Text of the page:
Current Projects.

Primary School Education Programme

The Ugandan government introduced UPE (Universal Primary Education) in 1997. This provides free primary school education nationwide to all children. However, the implementation of this policy has been slow and ineffective, resulting in most primary schools having to continue to charge school fees. Families are also required to pay for uniforms, scholastic materials as well as school maintenance fees, which makes primary school education prohibitively expensive. As a result it is far too common for children to drop in and out of school as family circumstances change and far too many never attend school. There is no legal requirement for children to attend school.

Since 2006 Mikwano’s sponsorship programme has put over 1,000 children through primary school education. The sponsorship programme covers school fees, scholastic materials, lunch and sundries, depending on the needs of the children and the schools. Nearly all the children on this programme are orphans and none of the children would be able to attend school if it were not for Mikwano’s assistance. The children are putting a lot of effort into their studies as they appreciate the opportunity they have been given by our donors.

It costs Mikwano approximately £100 to fund a child per academic year.

Providence Home Nkokonjeru

Providence Home is run by the Little Sisters of St Francis of Assisi. About 5 of these wonderful nuns care for about 100 disabled, destitute or orphaned children and a few destitute and disabled elderly, providing shelter, food, medicines and vocational training.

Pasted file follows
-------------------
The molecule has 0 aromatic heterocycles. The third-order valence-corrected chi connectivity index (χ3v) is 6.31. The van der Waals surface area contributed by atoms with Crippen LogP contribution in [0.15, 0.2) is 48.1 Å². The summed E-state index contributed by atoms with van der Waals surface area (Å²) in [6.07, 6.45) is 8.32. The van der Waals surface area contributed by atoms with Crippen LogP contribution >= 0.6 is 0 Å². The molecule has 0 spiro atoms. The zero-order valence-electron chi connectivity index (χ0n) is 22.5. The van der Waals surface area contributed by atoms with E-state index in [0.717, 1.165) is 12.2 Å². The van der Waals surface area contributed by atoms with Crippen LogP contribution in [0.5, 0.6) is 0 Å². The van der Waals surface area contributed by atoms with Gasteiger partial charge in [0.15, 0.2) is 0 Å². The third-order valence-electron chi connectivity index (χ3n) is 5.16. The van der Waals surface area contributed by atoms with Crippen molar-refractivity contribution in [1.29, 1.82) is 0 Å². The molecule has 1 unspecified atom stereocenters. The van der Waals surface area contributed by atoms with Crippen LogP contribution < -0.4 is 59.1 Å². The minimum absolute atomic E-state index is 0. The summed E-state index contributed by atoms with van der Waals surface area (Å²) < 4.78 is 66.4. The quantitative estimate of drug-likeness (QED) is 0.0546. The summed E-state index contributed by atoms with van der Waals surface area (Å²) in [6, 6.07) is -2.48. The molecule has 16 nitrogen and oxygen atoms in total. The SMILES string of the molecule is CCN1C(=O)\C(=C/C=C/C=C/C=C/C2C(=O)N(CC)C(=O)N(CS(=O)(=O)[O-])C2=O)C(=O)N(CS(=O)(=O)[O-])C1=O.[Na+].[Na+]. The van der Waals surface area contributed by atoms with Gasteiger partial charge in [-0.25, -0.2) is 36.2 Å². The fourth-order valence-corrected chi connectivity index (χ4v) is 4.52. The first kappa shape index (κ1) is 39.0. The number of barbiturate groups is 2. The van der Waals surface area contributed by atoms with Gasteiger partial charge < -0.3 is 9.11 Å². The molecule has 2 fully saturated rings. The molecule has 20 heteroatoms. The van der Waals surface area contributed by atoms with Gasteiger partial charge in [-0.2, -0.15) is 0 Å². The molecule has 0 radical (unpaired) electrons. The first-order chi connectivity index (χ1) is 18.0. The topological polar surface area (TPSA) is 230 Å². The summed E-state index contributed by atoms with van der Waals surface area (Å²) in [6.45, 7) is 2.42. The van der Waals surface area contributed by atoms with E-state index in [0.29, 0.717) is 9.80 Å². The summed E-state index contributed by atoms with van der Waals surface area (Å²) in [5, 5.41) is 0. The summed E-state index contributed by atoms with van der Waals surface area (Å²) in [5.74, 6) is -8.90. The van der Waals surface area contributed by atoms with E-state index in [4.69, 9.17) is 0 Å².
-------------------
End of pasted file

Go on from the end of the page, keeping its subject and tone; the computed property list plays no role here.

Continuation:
Mikwano has supported Providence Home since 2008, helping to provide these essentials.

All children who are able to, go to local schools. Some donors support individual children by paying their school fees, others by contributing to food and medicine costs. Much of the food is grown on their own farm and the children all look after each other.

Mikwano also pays for an occupational therapist who runs a programme for many disabled children in the community, with their families, to help them become self-sustaining.

In 2016 the Watson Family Charitable Trust made a very generous donation, followed by others in the next two years. This has made an incredible difference to the lives of the children, elderly and their carers – they now have solar power, clean water from a borehole and the children no longer wash outside with a jerrycan of water but have flush toilets and showers.

Children with Special Needs

Mikwano sponsors Patricia a beautiful young girl who when she was just four was diagnosed with cancer of the abdomen. Patricia spent over a year in hospital receiving chemo and radiotherapy, and though the cancer is in remission she suffered a stroke which left her right side paralysed. Mikwano now sponsors her physiotherapy, counselling and education.



Mikwano sponsors Richard, a deaf orphan, to attend Ntinda School for the Deaf. Richard is a full time boarder receiving an academic education as well as vocational training. It costs Mikwano approximately £500 per year to meet all Richard’s requirements.



Mukisa Foundation

The Mukisa Foundation was established 2006 to assist families with children with special needs. One in every ten children in Uganda is born with some form of disability and The Mukisa Foundation operates a comprehensive therapy centre for these families.

The centre provides a multifaceted family help system, focusing on physiotherapy, occupational therapy, counselling and education. For further information please click on the following link:

Mikwano provides annual grants to Mukisa to fund their special needs school, help run their therapy centre and to provide vital medicines for the children.

St. Philomena's Orphanage, lganga

St Philomena’s is a lovely, well run orphanage at Iganga. Mikwano helps to provide formula milk for the babies and toddlers. Unfortunately, in Uganda, the international suppliers of formula milk are not allowed by law to donate or sell formula milk cheaply. As formula milk is very expensive to buy, the only alternative for babies who cannot be breast fed is watered down cow’s milk.